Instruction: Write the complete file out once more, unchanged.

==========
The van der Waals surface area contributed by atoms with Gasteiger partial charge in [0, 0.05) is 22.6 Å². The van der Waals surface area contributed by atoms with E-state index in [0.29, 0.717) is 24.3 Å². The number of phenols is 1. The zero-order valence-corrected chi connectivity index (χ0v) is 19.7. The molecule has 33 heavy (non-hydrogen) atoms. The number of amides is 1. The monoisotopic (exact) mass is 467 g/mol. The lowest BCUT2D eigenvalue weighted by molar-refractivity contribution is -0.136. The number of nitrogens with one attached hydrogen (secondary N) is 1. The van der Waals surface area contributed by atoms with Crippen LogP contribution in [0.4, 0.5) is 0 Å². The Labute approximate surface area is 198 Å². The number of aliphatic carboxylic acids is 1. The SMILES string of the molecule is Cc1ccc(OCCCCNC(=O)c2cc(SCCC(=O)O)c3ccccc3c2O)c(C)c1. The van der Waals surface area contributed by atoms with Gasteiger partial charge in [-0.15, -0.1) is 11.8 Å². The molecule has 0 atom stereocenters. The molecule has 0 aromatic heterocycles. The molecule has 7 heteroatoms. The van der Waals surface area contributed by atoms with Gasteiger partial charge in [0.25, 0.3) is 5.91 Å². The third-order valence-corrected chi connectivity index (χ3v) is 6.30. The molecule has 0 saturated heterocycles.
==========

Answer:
The van der Waals surface area contributed by atoms with Gasteiger partial charge in [0, 0.05) is 22.6 Å². The van der Waals surface area contributed by atoms with E-state index in [0.29, 0.717) is 24.3 Å². The number of phenols is 1. The zero-order valence-corrected chi connectivity index (χ0v) is 19.7. The molecule has 33 heavy (non-hydrogen) atoms. The number of amides is 1. The monoisotopic (exact) mass is 467 g/mol. The lowest BCUT2D eigenvalue weighted by molar-refractivity contribution is -0.136. The number of nitrogens with one attached hydrogen (secondary N) is 1. The van der Waals surface area contributed by atoms with Crippen LogP contribution in [0.4, 0.5) is 0 Å². The Labute approximate surface area is 198 Å². The number of aliphatic carboxylic acids is 1. The SMILES string of the molecule is Cc1ccc(OCCCCNC(=O)c2cc(SCCC(=O)O)c3ccccc3c2O)c(C)c1. The van der Waals surface area contributed by atoms with Gasteiger partial charge in [-0.15, -0.1) is 11.8 Å². The molecule has 0 atom stereocenters. The molecule has 0 aromatic heterocycles. The molecule has 7 heteroatoms. The van der Waals surface area contributed by atoms with Gasteiger partial charge in [0.25, 0.3) is 5.91 Å². The third-order valence-corrected chi connectivity index (χ3v) is 6.30. The molecule has 0 saturated heterocycles.